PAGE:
Food for Thought

We’re down to the final weeks of 2016, which always gets me in the mood to have deep thoughts– thoughtful reflections on the year that is passing, hopeful plans for the year to come (although with another baby on the way, I’m definitely continuing my “non-resolutions” approach to the new semester).

The big theme I’ve kept coming back to over the past few months, and the practice I hope to develop even more thoughtfully in this new year the habit of mindful input.

As a culture, we’re very in tune with the connection between our physical input and output– when I eat X, I feel Y; when I avoid X, I can accomplish Y. We wear our food preferences as proud badges of identity: I’m a foodie, I’m paleo, I’m gluten-free.Our “splurges” on a piece of holiday fudge or a festive cocktail are carefully considered and compensated for accordingly in the next day’s workout. We make no apologies for snobbery- who wants to be the one on the record defending processed, non-organic, artificially flavored so-called food?

Striving for purity in my food intake is not actually high on my priority list (because, Dr Pepper, among many other things). But I’ve found the comparisons helpful as I’ve grown increasingly convinced of the importance of taking more responsibility for the diet of my mind.

Information is so readily available, it’s easy to go days and weeks without ever having to feel “hungry” mentally- I’ve snacked on social media feeds, clicked on articles about parenting and politics, listened to that podcast that everyone was buzzing about, watched that show that Netflix recommended, skimmed the headlines on my news app, read the book I snagged on a Kindle deal, glanced through thousands of pins and photos like so many handfuls of M&Ms. Having a smartphone in my hot little hands is like being at a 24-7 party buffet for my mind. (There are nourishing options on the table, of course, but who ever gets past the Chex Mix and mini sausages?)

If I think about it that way, it’s no wonder my brain is simultaneously overstimulated and unsatisfied. One of the most influential things I read this past year was Alan Jacobs’ article “Habits of Mind in an Age of Distraction,” which, ironically, I stumbled upon in my Facebook news feed.

Jacobs cautions: “[The church] cannot allow our habits and practices to be determined by the massive multinational corporations that control our technologies, and have their own agendas for how we use them, agendas that care nothing for the development of true personhood in Christ.”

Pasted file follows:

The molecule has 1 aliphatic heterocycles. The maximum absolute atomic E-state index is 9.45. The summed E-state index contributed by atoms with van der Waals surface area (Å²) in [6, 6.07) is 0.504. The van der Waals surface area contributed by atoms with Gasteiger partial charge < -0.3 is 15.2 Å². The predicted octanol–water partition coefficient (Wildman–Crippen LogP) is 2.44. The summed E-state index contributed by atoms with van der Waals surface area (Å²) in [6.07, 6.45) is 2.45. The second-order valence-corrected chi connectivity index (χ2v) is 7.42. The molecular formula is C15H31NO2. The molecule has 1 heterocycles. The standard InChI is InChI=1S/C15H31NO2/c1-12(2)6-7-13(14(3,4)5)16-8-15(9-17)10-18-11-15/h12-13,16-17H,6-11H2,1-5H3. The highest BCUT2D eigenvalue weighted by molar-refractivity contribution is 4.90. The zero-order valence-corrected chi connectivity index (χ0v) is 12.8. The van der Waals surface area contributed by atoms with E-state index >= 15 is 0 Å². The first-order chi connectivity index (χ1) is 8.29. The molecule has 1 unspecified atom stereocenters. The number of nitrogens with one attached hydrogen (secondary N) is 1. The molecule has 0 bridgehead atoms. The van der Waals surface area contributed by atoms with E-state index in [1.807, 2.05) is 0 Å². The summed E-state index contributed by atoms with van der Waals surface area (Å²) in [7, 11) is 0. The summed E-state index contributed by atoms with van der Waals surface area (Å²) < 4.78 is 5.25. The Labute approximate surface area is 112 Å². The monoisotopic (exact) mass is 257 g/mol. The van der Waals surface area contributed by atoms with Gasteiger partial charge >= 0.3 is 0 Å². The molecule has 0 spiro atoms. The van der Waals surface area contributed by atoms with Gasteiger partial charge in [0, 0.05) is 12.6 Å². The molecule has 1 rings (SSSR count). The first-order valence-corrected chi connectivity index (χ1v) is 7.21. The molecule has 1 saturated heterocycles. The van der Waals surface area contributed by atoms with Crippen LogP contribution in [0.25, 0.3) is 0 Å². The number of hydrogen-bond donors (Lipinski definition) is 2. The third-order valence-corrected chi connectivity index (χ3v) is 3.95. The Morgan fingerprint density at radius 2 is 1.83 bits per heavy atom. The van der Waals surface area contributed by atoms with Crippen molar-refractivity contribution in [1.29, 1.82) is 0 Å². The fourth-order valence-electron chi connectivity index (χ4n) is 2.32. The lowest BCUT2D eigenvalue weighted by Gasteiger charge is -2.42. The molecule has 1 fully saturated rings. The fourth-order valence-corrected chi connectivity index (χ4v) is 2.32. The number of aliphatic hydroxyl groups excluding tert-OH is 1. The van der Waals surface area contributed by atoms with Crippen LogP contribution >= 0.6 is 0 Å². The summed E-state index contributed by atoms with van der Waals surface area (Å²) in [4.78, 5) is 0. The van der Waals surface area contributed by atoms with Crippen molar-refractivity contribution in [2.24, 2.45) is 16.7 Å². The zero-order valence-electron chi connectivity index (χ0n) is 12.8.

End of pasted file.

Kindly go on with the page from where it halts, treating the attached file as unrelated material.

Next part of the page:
Related is the admonition of Paul in Philippians 4: “Whatever is true, honorable, just, pure, lovely, commendable, excellent, praiseworthy– think about these things…practice these things, and the God of peace will be with you.”

Peace. Wholeness. A mind– well nourished, thoughtfully fed, is a mind at peace, just like a body fueled by a moderate, healthy diet.

It’s not as simple as saying, “I need to read my Bible more, get a dumb phone, and not watch the nasty stuff on Netflix.” It means paying attention to the balance of everything I take in, and monitoring my own reaction to each element.

What kinds of articles are encouraging and uplifting to me, and which make me feel discontent, unsatisfied, or perpetually guilty? (Sometimes it’s Christian writers talking about contentment that make me feel the worst!)

What podcasts, feeds, or playlists energize my creativity or calm my mind, and which ones just add to the noise in my  house and in my head?

Am I taking time to read long articles that challenge my thinking and my practices?

Am I making space for reading books–not just easy fluff, but a good variety of ideas, styles, and themes?

And while everything I consume will not be not overtly “spiritual” in nature, am I keeping a balance, and filtering everything through the lens of truth?

And when I do want to veg out, do the shows or apps I spend time with leave me feeling truly rested, or kind of gross and hung over?

The goal of all this is lofty– continuing “the development of true personhood in Christ,” as Jacobs put it, remembering that I am not just a consumer and screen-watcher, but a whole person with a soul to be fed.

So now I’m praying and planning for 2017 to be a year of nourishing, rich soul food. And I’m trying to start right away– I’ve got a stack of good books waiting for me beside my favorite chair (and I’ve found they’re especially delightful with a bowl of ice cream in hand!).



One response to “Food for Thought

  1. What a great comparison you make between types of diets:what we consume for our bodies health and what we consume for
    our mental/emotional health.
    Once again you write something that I want everyone I know to read!
    Keller & Tripp– two of my favorite authors.

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